DNREC finalizes plans to adopt revised car emission regs

Lowers goal for new zero-emission vehicles from 100% by 2035 to 82% by 2032
November 29, 2023

Get ready to see more electric vehicles on new car lots. The Department of Natural Resources and Environmental Control announced Nov. 29 that it has finalized plans to adopt California’s Advanced Clean Car II program, but with some modifications to the original plan that was announced a year ago.

Instead of requiring all car dealerships to sell only zero-emission vehicles by 2035, the plan is to sell 82% by 2032. The change would start in 2026 with model year 2027, requiring 43% of new cars and trucks sent to Delaware for sale to be ZEVs. The regulations will expire in model year 2033.

“By adopting the revised regulation, DNREC aims to protect public health, reduce emissions and align with Delaware's climate goals all while providing consumers with cleaner and more sustainable transportation options,” said DNREC Secretary Shawn M. Garvin in a press release. “This decision will result in cleaner air in Delaware and strengthen protections for communities overburdened by exposure to tailpipe pollution.”

Gov. John Carney announced his commitment to the California emission plan in 2022 as part of the U.S. Climate Alliance.

Public workshops held more than a year ago leading to an April public hearing generated public comments. Thousands of written comments were collected before the final decision was made. Some EV drivers complained about the lack of charging stations throughout the state. Garvin said the state’s electric vehicle charging network will be improved under Delaware’s Climate Action Plan, placing more stations along major highways and closer to rural and underserved areas. DNREC will also annually review the number of ZEVs delivered to Delaware, supply chains, battery performance and affordability.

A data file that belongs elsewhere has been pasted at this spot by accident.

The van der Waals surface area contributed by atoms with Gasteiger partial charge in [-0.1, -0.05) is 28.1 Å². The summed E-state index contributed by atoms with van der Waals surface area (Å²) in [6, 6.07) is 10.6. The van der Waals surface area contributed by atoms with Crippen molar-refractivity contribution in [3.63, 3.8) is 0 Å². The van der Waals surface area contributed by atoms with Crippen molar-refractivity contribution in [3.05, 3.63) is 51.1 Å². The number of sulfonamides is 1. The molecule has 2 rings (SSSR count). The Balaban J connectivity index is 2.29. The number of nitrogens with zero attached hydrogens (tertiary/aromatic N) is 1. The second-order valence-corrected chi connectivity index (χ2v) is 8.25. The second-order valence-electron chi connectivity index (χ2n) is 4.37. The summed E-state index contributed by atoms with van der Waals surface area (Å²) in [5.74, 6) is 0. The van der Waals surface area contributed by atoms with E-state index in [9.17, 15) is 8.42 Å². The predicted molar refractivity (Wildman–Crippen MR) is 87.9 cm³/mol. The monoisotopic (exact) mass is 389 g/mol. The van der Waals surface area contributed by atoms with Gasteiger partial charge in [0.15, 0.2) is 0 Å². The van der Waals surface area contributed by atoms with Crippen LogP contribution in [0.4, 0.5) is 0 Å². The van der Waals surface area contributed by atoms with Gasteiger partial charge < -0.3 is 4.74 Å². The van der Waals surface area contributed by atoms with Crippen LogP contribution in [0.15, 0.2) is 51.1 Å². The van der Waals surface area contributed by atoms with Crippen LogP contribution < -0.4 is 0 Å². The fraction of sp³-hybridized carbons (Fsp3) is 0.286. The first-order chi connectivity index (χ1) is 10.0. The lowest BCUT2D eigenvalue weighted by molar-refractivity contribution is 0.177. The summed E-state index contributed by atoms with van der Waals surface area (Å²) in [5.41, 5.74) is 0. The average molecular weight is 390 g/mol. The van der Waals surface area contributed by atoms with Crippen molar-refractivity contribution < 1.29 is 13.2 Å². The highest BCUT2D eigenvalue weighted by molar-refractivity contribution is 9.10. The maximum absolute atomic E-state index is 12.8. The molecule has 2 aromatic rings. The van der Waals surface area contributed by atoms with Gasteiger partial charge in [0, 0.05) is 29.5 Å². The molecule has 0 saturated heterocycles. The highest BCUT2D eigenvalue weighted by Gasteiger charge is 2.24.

The federal government provides tax credits and rebates for new ZEV purchases, and DNREC offers a rebate up to $2,500.  

Following DNREC’s announcement, the Sierra Club Delaware Chapter, Natural Resources Defense Council, Union of Concerned Scientists, and the American Lung Association all came out in favor of the new regulations. House Republicans issued a statement opposing the change, in part because they say the regulation has changed from what was first proposed.

Rep. Rich Collins, R-Millsboro, said he believes DNREC is on thin legal ice. “The rules they announced ... are not the same rules they unveiled for public discussion earlier this year,” he said in a statement. “Under the state Administrative Procedures Act, they should be resubmitting this altered proposal for review, not finalizing it.”

Collins also said DNREC’s actions are a slap in the face of Delaware citizens who clearly told the agency they did not support the proposal. “Thousands of Delawareans submitted comments, came to public meetings and responded to polls, and they overwhelmingly told DNREC they did not want them to pursue this. This is an action of profound disrespect to all Delawareans. Essentially, DNREC is following their agenda at the expense of citizens’ rights and then having the gall to tell them they are doing it for their own good. DNREC is the embodiment of hubris,” he said.

Delaware’s ZEV requirement comes as the automobile industry struggles to sell electric vehicles. Ford is reportedly losing an estimated $60,000 per electric vehicle, for a total projected annual loss of $4.5 billion, and General Motors announced in October that it is abandoning plans to build 400,000 EVs by mid-2024.

While Tesla sales remain strong – more than all the other EV manufacturers combined in the third-quarter – it has cut prices for its vehicles.

Higher interest rates, concerns about range and limited recharging stations are some of the concerns consumers nationwide have raised over purchasing electric vehicles.


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